Texas Rep. Chip Roy told reporters Republicans had a debate on Thursday within their meeting about the “constitutional implications” of electing McHenry as speaker pro tem.

“I think a speaker pro tem has historically only been there in the context of already having a duly elected speaker,” Roy said. “And I think that’s what we are called to do by the Constitution. So we should go do it.”

Florida Rep. Byron Donalds told reporters that there needs to be “unanimous support” among Republicans before a resolution to empower McHenry as a temporary speaker could go to the floor for a vote.

Donalds said the No. 1 issue for the House GOP should be electing a speaker.

“To my colleagues who wanted to support it, I don’t understand why they wanted to support it. Because time is of the essence,” Donalds said. “There’s a lot of things that we have to do.”

North Carolina Rep. Richard Hudson told reporters he believes empowering McHenry as speaker pro tem could still be an option.

Kentucky Rep. Andy Barr told reporters that Jordan needs to be the one to decide if he withdraws from the speaker’s race.

Questions abound 

Republicans would likely need to define what roles Jordan would play as a speaker nominee and what responsibilities would fall under McHenry as an elected speaker pro tem, if the party moves forward with the proposal.

The role of a designated speaker pro tempore was established in House rules following 9/11 as a way to ensure the chamber could keep functioning in the event of a catastrophic event.

After McCarthy was elected speaker in January, he gave a list of designated speakers pro tem to the clerk of the House. McHenry was the first name on that list and took on the role after McCarthy was removed from office.

There has been debate since that happened about how much authority McHenry actually has as the designated speaker pro tem.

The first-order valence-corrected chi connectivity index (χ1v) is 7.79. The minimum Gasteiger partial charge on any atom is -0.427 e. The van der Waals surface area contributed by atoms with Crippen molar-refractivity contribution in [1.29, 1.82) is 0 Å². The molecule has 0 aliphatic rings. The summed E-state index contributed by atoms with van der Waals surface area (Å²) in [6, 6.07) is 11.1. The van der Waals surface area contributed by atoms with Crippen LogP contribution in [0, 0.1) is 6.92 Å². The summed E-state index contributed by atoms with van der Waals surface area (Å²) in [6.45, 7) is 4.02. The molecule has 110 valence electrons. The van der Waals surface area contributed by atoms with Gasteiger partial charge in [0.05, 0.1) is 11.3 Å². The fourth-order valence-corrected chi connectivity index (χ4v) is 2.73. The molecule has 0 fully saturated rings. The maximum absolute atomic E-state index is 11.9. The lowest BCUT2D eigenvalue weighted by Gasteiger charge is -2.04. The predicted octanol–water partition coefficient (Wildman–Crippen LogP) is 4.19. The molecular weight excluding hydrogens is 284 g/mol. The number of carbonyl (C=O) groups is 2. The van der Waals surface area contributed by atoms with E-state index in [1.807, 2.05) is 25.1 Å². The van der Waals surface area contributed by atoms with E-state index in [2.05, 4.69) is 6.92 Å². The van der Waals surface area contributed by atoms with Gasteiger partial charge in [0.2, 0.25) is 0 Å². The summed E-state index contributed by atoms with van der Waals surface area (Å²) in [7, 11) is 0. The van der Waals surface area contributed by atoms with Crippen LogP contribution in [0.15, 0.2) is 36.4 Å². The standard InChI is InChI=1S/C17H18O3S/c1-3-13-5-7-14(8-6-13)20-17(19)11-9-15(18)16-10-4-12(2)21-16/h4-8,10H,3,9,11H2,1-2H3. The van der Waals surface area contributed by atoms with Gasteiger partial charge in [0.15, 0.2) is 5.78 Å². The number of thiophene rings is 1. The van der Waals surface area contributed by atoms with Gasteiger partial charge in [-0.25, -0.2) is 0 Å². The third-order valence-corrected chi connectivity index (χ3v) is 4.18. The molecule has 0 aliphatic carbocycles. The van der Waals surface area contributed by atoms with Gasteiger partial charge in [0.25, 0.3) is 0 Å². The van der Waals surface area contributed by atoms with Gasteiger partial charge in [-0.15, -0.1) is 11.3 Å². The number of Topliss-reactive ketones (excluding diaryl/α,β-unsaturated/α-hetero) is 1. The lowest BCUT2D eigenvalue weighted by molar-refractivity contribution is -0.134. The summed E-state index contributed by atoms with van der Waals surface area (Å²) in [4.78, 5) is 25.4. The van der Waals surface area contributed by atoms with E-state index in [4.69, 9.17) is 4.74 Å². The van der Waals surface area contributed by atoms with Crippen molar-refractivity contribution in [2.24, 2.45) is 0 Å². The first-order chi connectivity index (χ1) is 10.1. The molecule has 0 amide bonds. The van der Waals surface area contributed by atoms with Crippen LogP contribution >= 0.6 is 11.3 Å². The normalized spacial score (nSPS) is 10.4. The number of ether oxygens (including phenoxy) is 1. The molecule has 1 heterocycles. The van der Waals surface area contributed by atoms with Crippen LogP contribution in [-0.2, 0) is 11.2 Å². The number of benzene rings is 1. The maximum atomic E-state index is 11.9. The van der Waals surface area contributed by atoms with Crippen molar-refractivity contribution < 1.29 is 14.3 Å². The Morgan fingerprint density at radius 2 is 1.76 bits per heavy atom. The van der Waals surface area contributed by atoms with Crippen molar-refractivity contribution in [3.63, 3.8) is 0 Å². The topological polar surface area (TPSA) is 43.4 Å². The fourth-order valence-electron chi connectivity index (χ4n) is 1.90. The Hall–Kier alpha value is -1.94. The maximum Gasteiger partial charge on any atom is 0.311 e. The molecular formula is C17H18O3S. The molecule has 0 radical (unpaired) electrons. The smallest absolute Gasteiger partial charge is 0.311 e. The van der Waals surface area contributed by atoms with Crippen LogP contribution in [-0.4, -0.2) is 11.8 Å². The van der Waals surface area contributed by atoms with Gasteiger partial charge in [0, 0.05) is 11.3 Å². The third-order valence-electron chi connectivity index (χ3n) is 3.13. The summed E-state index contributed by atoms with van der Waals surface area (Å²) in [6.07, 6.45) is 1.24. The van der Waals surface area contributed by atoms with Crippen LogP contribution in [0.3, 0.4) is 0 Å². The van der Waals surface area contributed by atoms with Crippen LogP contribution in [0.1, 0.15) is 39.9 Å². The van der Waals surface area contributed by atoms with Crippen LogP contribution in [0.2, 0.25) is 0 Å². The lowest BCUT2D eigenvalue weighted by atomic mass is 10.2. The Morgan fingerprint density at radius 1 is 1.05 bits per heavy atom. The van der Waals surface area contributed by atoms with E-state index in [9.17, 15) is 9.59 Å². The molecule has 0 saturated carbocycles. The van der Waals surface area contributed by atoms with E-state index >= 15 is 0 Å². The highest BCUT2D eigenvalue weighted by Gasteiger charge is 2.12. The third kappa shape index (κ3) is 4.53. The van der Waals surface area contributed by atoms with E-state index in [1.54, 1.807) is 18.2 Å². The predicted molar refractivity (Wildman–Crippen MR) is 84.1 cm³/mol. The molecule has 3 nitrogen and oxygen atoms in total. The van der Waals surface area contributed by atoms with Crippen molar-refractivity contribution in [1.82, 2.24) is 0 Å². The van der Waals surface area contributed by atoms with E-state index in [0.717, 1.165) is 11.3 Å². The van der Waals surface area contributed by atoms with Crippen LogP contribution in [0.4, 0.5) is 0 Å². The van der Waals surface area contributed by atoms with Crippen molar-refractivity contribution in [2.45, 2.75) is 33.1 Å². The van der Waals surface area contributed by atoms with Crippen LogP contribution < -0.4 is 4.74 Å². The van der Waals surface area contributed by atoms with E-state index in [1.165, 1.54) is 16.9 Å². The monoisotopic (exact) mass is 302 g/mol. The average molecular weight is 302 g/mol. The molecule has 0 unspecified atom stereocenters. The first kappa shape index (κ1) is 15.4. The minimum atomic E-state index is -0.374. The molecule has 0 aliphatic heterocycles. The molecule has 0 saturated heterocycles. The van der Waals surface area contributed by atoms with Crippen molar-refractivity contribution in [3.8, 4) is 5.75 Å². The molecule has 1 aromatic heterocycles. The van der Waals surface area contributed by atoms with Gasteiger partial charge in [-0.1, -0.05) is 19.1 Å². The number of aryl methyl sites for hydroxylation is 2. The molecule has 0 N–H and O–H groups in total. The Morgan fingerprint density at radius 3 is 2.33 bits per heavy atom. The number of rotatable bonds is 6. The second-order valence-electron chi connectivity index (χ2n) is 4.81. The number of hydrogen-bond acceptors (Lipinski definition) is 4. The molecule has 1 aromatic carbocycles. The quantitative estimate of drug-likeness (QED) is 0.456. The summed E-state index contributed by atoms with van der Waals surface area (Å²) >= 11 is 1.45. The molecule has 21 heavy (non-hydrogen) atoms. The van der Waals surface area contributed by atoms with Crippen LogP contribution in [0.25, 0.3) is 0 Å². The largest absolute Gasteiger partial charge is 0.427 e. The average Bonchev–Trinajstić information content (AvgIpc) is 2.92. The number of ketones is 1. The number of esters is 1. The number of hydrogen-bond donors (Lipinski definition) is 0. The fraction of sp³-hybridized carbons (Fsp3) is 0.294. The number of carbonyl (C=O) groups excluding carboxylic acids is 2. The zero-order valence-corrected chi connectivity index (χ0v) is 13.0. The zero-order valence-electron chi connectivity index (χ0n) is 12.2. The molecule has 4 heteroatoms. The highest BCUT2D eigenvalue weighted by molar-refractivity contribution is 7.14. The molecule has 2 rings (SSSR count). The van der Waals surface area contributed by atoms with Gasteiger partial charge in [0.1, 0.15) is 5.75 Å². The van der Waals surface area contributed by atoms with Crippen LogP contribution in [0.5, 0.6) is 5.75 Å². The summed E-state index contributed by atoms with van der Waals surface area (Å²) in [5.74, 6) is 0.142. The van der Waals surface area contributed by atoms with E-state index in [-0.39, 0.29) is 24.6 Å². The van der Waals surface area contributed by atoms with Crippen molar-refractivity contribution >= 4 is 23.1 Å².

Some experts have argued that because the role was created as a way to ensure continuity of government, it’s likely that McHenry has more power than he’s been exercising. That could, but might not, include bringing up resolutions and bills for floor debate.

Others, including an expert in House procedure, have said that the role is extremely limited and purely exists to facilitate the election of the next speaker.

Electing a speaker pro tem on the floor, however, is very different and would definitively give McHenry the authority to run the chamber much like an actual speaker could.

But Republicans would need to determine who acts as their representative outside of the House chamber, including in negotiations with the Democratic-controlled Senate and Biden administration on must-pass legislation.

House Republicans’ ongoing stalemate over who should lead their party has delayed legislative work on several important issues, including funding the government ahead of a Nov. 17 deadline and reconciling differences between the two chambers on the annual defense policy bill.

The Biden administration is also expected to send Congress a supplemental spending request for Israel, Ukraine, Taiwan and the U.S. southwest border as soon as Friday.

Senate Majority Leader Chuck Schumer, a New York Democrat, has said that chamber will move first to approve an emergency spending bill, but the House will be needed to send it to President Joe Biden for his signature.

Sixteen days without a speaker

The U.S. House has been without a speaker for 16 days after eight Republicans and Democrats voted to remove California’s McCarthy from the post. 

House GOP lawmakers have had heated internal deliberations since then about the best path forward for the party amid divided government.

Louisiana’s Steve Scalise won House Republicans’ first nomination vote for speaker, but he never brought his bid for the gavel to the House floor amid opposition from far-right conservative lawmakers.

Scalise, instead, withdrew from consideration after just one day as his party’s nominee.

Jordan then reentered the race, backed by many of his especially conservative allies, who refused to support Scalise when he was the nominee. Georgia’s Austin Scott entered as well, but mostly to force a debate within the conference.

After Jordan won the House Republican Conference nomination on Friday, more than 50 House Republicans said in a secret ballot that they wouldn’t back him for speaker during a floor vote.

Jordan and his allies have had some success winning holdouts to their side, but he lost the first ballot for speaker on the floor on Tuesday with 20 GOP lawmakers voting against him and then lost the second ballot vote on Wednesday with 22 Republicans opposing his bid.